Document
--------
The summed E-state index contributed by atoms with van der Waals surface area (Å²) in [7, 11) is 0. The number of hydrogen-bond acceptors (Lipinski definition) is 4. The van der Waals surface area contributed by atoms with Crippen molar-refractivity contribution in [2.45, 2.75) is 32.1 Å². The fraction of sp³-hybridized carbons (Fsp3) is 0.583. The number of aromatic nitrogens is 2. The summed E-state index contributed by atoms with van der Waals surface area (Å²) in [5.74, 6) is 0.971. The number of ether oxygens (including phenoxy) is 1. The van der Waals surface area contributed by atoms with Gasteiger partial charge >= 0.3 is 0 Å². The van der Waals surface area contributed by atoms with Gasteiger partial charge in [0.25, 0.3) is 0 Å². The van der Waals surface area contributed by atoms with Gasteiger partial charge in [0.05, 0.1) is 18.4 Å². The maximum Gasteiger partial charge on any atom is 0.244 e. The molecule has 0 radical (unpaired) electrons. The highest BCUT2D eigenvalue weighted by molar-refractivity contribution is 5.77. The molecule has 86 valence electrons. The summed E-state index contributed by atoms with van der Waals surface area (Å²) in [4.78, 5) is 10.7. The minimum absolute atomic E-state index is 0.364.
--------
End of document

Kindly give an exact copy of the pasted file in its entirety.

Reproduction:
The summed E-state index contributed by atoms with van der Waals surface area (Å²) in [7, 11) is 0. The number of hydrogen-bond acceptors (Lipinski definition) is 4. The van der Waals surface area contributed by atoms with Crippen molar-refractivity contribution in [2.45, 2.75) is 32.1 Å². The fraction of sp³-hybridized carbons (Fsp3) is 0.583. The number of aromatic nitrogens is 2. The summed E-state index contributed by atoms with van der Waals surface area (Å²) in [5.74, 6) is 0.971. The number of ether oxygens (including phenoxy) is 1. The van der Waals surface area contributed by atoms with Gasteiger partial charge >= 0.3 is 0 Å². The van der Waals surface area contributed by atoms with Gasteiger partial charge in [0.25, 0.3) is 0 Å². The van der Waals surface area contributed by atoms with Gasteiger partial charge in [0.05, 0.1) is 18.4 Å². The maximum Gasteiger partial charge on any atom is 0.244 e. The molecule has 0 radical (unpaired) electrons. The highest BCUT2D eigenvalue weighted by molar-refractivity contribution is 5.77. The molecule has 86 valence electrons. The summed E-state index contributed by atoms with van der Waals surface area (Å²) in [4.78, 5) is 10.7. The minimum absolute atomic E-state index is 0.364.